Review by Choice Review
Birth-token baubles, locks of hair, body parts, scars, and eventually voice timbre enable lovers and other painfully separated familiars to recognize each other. "Recognition always brings about reversal," and it provides plot climaxes. Misidentifications and near misses fuel comedic situations of personal identity and social location. Montiglio (Johns Hopkins) introduces sudden and protracted identifications in epic (Cyclops, Penelope), tragedy (Oedipus, Alcestis), and comedy (Menandrian foundlings, thus Longus's). She examines the prominent cliches of recognition by lovers, parents, and meddlers; their manner (retarded by endless predicaments in Xenophon's Ephesiaka); Platonic epistemology (Heliodorus's Ethiopika); and unexpected inversions (Tatius's Leukippe). The Greek "romances" explore foils to reunion and predictably happy endings of painfully separated twosomes (Chariton's Callirhoe). Recognition scenes vary from Xenophon's clumsy via Longus's contrived to Heliodorus's convoluted finales. In the Latin novels, humiliatingly comic obstacles and contrived consequences foil and excite lust, but the discussion of this subject needs elaboration on Latin gender differences. Montiglio's insightful, thorough monograph dissects marginal fictions, the Latin Apollonius, King of Tyre, and Jewish and early Christian congeners. In these latter "love" narratives, divine providence theologizes secular folktale motifs. A brief epilogue gestures at Renaissance reprises of ancient erotic recognitions. Summing Up: Recommended. Upper-division undergraduates through faculty. D. Lateiner Ohio Wesleyan University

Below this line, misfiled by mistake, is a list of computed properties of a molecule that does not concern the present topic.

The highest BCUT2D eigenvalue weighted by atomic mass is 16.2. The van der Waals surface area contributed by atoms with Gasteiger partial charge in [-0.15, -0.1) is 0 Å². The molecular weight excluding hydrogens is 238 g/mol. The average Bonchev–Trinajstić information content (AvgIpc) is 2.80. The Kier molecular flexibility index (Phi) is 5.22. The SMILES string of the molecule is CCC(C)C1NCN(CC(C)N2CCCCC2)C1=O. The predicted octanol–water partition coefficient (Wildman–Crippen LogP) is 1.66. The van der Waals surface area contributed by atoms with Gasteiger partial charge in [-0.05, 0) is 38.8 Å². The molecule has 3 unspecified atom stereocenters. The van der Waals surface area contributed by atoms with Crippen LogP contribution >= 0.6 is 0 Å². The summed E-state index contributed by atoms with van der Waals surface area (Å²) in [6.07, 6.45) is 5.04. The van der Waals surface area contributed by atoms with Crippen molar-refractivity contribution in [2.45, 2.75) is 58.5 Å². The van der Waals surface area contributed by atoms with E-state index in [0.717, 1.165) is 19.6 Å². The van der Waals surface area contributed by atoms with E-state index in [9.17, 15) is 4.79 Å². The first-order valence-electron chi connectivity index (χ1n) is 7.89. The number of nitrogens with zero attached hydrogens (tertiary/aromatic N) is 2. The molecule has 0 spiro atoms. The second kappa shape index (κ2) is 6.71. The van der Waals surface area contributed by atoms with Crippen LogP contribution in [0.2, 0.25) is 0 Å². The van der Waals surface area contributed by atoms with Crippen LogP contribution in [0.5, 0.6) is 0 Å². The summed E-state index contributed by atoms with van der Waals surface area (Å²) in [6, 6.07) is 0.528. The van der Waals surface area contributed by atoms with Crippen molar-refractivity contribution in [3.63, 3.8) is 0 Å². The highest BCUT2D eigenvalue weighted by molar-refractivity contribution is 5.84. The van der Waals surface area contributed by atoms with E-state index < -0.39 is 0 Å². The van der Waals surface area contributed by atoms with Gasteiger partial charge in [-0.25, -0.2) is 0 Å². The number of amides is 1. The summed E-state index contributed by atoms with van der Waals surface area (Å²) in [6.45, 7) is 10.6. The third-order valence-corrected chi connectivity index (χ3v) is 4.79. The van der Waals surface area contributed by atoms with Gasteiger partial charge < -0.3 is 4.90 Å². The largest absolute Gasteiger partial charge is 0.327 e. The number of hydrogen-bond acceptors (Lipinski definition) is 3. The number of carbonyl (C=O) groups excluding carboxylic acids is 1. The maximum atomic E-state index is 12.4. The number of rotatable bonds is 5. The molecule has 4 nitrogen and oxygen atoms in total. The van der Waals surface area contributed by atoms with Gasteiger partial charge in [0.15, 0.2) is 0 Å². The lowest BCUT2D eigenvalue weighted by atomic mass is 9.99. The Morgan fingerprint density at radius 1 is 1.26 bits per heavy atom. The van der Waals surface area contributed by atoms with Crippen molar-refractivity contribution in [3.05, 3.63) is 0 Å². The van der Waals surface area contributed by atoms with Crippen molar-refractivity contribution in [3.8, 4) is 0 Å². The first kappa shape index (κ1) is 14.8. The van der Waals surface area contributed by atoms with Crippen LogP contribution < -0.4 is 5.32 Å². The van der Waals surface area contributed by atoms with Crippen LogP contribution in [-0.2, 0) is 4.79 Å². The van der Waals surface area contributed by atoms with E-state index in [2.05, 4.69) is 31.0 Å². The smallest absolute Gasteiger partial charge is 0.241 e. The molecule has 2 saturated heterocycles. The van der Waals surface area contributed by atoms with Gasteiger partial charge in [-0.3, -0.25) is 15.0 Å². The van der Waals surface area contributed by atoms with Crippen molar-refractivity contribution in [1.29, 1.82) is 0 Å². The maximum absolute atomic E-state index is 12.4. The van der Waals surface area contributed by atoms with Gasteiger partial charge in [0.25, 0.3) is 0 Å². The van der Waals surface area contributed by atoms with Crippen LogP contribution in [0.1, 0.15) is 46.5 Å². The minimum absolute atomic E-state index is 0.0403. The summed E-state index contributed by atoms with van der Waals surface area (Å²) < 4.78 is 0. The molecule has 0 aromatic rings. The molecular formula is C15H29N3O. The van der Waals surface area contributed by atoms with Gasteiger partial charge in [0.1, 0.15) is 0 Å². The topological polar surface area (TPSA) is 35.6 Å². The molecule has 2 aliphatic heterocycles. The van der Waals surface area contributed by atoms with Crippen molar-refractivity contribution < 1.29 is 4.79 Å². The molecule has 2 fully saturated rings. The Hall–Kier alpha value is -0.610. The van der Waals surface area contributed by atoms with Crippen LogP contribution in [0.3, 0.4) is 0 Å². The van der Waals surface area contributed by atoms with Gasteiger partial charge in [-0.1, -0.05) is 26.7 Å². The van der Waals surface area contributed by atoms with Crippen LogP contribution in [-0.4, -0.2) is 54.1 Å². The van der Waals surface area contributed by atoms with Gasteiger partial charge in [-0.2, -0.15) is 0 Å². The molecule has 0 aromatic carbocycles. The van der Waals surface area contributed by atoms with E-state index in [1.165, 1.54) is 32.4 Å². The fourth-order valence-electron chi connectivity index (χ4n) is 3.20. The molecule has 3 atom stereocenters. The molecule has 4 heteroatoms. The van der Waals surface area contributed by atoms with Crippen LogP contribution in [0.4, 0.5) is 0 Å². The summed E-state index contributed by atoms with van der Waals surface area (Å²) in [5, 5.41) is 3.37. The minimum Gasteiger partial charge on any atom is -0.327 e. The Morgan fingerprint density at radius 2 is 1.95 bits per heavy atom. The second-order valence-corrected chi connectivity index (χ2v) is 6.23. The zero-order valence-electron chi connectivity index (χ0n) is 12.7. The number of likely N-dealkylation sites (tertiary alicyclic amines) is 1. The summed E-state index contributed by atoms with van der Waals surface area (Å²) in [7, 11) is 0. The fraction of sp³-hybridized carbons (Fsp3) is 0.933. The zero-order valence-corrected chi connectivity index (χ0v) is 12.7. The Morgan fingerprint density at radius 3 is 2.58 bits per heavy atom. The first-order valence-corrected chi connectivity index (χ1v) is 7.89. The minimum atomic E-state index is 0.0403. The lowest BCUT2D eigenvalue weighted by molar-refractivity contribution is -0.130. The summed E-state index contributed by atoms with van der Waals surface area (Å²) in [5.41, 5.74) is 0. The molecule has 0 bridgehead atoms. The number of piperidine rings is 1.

Copyright American Library Association, used with permission.